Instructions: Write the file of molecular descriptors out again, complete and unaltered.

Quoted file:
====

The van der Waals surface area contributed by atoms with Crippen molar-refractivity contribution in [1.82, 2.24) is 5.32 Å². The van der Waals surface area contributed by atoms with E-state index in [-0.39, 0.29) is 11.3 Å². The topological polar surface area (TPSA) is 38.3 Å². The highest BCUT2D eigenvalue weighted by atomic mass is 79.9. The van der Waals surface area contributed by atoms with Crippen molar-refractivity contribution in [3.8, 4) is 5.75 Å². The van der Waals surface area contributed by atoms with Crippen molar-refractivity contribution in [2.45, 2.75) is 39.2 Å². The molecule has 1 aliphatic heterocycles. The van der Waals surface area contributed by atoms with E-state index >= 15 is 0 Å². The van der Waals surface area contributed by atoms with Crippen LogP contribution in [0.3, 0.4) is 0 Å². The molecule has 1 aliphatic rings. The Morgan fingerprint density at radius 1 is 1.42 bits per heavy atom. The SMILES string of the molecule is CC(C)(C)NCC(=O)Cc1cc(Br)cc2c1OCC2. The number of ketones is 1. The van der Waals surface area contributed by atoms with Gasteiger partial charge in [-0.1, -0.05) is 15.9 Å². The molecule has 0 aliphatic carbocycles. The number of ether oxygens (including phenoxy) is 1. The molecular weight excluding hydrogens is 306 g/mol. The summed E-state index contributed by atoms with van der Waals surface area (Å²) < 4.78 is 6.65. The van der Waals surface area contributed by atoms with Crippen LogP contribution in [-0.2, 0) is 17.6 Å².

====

The van der Waals surface area contributed by atoms with Crippen molar-refractivity contribution in [1.82, 2.24) is 5.32 Å². The van der Waals surface area contributed by atoms with E-state index in [-0.39, 0.29) is 11.3 Å². The topological polar surface area (TPSA) is 38.3 Å². The highest BCUT2D eigenvalue weighted by atomic mass is 79.9. The van der Waals surface area contributed by atoms with Crippen molar-refractivity contribution in [3.8, 4) is 5.75 Å². The van der Waals surface area contributed by atoms with Crippen molar-refractivity contribution in [2.45, 2.75) is 39.2 Å². The molecule has 1 aliphatic heterocycles. The van der Waals surface area contributed by atoms with E-state index >= 15 is 0 Å². The van der Waals surface area contributed by atoms with Crippen LogP contribution in [0.3, 0.4) is 0 Å². The molecule has 1 aliphatic rings. The Morgan fingerprint density at radius 1 is 1.42 bits per heavy atom. The SMILES string of the molecule is CC(C)(C)NCC(=O)Cc1cc(Br)cc2c1OCC2. The number of ketones is 1. The van der Waals surface area contributed by atoms with Gasteiger partial charge in [-0.1, -0.05) is 15.9 Å². The molecule has 0 aliphatic carbocycles. The number of ether oxygens (including phenoxy) is 1. The molecular weight excluding hydrogens is 306 g/mol. The summed E-state index contributed by atoms with van der Waals surface area (Å²) < 4.78 is 6.65. The van der Waals surface area contributed by atoms with Crippen LogP contribution in [-0.2, 0) is 17.6 Å².